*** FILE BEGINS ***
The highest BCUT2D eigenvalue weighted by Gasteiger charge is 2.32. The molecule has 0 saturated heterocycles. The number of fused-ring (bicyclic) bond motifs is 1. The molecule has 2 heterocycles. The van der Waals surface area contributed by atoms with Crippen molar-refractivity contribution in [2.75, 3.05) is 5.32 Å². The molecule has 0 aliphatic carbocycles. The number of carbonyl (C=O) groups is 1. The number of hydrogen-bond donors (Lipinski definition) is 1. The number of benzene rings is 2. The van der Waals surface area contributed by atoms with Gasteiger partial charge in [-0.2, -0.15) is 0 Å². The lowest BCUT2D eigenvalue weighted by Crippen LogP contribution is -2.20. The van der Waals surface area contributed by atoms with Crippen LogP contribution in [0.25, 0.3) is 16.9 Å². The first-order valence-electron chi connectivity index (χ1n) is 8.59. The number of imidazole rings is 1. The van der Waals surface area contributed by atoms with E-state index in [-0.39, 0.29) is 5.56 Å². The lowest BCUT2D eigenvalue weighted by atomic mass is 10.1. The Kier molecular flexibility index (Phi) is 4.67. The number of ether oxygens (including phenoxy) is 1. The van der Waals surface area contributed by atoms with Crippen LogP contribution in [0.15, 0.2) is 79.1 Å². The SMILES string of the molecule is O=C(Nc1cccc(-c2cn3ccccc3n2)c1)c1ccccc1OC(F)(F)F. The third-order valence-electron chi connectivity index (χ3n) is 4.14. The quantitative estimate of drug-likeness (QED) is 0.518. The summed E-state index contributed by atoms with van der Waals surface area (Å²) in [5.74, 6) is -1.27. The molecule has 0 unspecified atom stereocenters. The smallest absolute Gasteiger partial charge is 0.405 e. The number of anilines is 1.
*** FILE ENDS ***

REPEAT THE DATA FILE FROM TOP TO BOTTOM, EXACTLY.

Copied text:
The highest BCUT2D eigenvalue weighted by Gasteiger charge is 2.32. The molecule has 0 saturated heterocycles. The number of fused-ring (bicyclic) bond motifs is 1. The molecule has 2 heterocycles. The van der Waals surface area contributed by atoms with Crippen molar-refractivity contribution in [2.75, 3.05) is 5.32 Å². The molecule has 0 aliphatic carbocycles. The number of carbonyl (C=O) groups is 1. The number of hydrogen-bond donors (Lipinski definition) is 1. The number of benzene rings is 2. The van der Waals surface area contributed by atoms with Gasteiger partial charge in [-0.2, -0.15) is 0 Å². The lowest BCUT2D eigenvalue weighted by Crippen LogP contribution is -2.20. The van der Waals surface area contributed by atoms with Crippen LogP contribution in [0.25, 0.3) is 16.9 Å². The first-order valence-electron chi connectivity index (χ1n) is 8.59. The number of imidazole rings is 1. The van der Waals surface area contributed by atoms with E-state index in [-0.39, 0.29) is 5.56 Å². The lowest BCUT2D eigenvalue weighted by atomic mass is 10.1. The Kier molecular flexibility index (Phi) is 4.67. The number of ether oxygens (including phenoxy) is 1. The van der Waals surface area contributed by atoms with Crippen LogP contribution in [0.15, 0.2) is 79.1 Å². The SMILES string of the molecule is O=C(Nc1cccc(-c2cn3ccccc3n2)c1)c1ccccc1OC(F)(F)F. The third-order valence-electron chi connectivity index (χ3n) is 4.14. The quantitative estimate of drug-likeness (QED) is 0.518. The summed E-state index contributed by atoms with van der Waals surface area (Å²) in [5.74, 6) is -1.27. The molecule has 0 unspecified atom stereocenters. The smallest absolute Gasteiger partial charge is 0.405 e. The number of anilines is 1.